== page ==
June 04, 2021

Russia Goes Running



Russia Goes Running
The St. Petersburg race started in Palace Square, the "very heart of the city." Amanda Shirnina

The whole country went running on Sunday, May 30, with a simultaneous half-marathon in 85 cities. With more than 150,000 participants, ZaBeg (ForRunning or Race) claims to be the world's largest synchronized race.

The race was a half-marathon for "pros" (21.1 kilometers; 13.1 miles), but runners could choose more reasonable distances of one ("junior"), five ("newcomer"), or ten ("amateur") kilometers (0.6, 3.1, or 6.2 miles).

Many competitors ran in yellow "ONE RUN" (in English) t-shirts.

Cities competed for the title of "runningest city" – based on the ratio of runners to the total population of the city, the average running speed, and the average distance. In order for a city to participate in the race "offline," it had to register at least 100 runners first.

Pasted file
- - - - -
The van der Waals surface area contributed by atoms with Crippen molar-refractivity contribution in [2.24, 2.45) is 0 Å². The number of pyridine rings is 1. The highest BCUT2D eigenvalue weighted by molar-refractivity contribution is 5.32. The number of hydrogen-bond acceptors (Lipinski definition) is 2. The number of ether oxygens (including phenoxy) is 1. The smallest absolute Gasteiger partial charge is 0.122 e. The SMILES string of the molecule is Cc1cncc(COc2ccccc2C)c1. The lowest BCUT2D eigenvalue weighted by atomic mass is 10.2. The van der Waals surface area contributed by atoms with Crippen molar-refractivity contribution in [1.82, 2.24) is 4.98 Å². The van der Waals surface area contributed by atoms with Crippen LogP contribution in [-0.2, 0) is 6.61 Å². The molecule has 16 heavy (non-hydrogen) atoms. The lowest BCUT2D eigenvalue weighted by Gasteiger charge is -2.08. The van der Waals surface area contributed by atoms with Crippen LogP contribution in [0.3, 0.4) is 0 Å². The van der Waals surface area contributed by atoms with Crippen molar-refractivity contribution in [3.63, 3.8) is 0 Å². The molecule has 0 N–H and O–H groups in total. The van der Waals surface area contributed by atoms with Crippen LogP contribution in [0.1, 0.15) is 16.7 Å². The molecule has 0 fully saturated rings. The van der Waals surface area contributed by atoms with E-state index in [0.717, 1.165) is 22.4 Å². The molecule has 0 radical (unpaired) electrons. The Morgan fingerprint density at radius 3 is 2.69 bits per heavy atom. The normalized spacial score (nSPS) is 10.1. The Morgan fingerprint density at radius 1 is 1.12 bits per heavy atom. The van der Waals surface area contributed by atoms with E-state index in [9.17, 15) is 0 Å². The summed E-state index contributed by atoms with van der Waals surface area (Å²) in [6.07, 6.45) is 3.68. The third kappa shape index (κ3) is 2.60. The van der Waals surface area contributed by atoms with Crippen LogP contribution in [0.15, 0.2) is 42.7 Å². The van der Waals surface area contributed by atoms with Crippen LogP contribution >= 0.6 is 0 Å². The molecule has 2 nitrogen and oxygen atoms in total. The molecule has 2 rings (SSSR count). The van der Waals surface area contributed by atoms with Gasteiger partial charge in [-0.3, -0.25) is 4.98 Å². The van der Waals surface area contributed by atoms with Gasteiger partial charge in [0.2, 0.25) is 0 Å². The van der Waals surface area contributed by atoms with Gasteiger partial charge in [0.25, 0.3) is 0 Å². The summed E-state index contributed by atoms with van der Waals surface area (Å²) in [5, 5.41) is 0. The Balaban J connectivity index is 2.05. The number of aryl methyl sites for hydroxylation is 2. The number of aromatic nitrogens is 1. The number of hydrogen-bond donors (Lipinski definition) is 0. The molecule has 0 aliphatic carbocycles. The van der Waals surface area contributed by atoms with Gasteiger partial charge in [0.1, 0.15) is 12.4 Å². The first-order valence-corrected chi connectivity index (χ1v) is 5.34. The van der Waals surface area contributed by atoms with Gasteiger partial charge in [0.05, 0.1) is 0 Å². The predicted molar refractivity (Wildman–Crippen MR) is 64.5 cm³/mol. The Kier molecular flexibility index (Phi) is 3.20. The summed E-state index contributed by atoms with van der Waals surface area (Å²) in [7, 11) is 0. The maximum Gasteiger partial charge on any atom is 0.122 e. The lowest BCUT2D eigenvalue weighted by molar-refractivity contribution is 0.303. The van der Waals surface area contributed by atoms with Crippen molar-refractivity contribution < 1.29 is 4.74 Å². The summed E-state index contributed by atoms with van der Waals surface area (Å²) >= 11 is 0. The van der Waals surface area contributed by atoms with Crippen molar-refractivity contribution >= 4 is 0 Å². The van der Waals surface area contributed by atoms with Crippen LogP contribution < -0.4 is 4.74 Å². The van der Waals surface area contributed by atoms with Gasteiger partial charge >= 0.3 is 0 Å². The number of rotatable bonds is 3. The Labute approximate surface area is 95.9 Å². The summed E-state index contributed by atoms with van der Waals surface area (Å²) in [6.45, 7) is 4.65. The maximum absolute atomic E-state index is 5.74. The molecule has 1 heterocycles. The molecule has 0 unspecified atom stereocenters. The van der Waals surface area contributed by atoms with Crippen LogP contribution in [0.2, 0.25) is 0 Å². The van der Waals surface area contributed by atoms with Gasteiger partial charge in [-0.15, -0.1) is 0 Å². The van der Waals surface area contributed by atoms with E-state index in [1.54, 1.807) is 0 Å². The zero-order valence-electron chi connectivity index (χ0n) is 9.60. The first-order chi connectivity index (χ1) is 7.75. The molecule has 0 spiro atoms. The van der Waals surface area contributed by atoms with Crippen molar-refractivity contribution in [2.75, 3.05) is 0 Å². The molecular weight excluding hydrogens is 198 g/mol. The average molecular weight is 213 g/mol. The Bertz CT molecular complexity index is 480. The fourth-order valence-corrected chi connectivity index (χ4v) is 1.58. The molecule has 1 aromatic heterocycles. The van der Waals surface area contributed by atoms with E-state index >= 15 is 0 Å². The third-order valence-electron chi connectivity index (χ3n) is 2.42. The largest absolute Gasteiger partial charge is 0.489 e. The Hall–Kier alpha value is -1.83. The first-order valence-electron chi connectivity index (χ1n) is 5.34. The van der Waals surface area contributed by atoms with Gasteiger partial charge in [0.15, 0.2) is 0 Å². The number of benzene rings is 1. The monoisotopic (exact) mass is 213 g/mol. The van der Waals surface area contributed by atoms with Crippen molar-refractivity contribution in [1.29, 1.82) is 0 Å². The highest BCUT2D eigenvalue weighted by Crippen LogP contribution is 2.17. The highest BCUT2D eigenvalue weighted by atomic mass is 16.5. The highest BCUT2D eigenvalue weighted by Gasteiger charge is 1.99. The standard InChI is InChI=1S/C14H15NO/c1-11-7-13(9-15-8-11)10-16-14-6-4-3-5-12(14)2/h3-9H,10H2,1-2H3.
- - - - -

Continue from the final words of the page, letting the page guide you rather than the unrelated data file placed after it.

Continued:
This is the race's fifth year. Last year, with "only" 64 cities, Russia broke the Guinness Book of Records record held by the United States for the largest number of cities synchronously running. All Russians started the dash at 9:00 am Moscow time. That must have been fun for Chukotkans.

The organizers pointed out that, in the past, races had to have big-name runners to get people to watch. Now, the spectacle is enough due to the efforts of the "League of Heroes" to enhance sports consumption and the increasing popularity of healthy living.

It is not only lifestyles that are changing. After the race, organizers will allocate 500,000 rubles to tree planting and forest restoration in Russia.

The winning man was Andrei Leiman with a half-marathon time of 1 hour, 7 minutes, 26.3 seconds. The winning woman was Anna Garbar, whose time was apparently not worth sharing.

And yes, everybody got a medal just for participating (including the author). Soviet sports commandants are rolling over in their graves.

St. Petersburg race
St. Petersburg's race went past the Peter-Paul Fortress and Artillery Museum. Quite a scenic route! | Amanda Shirnina

 

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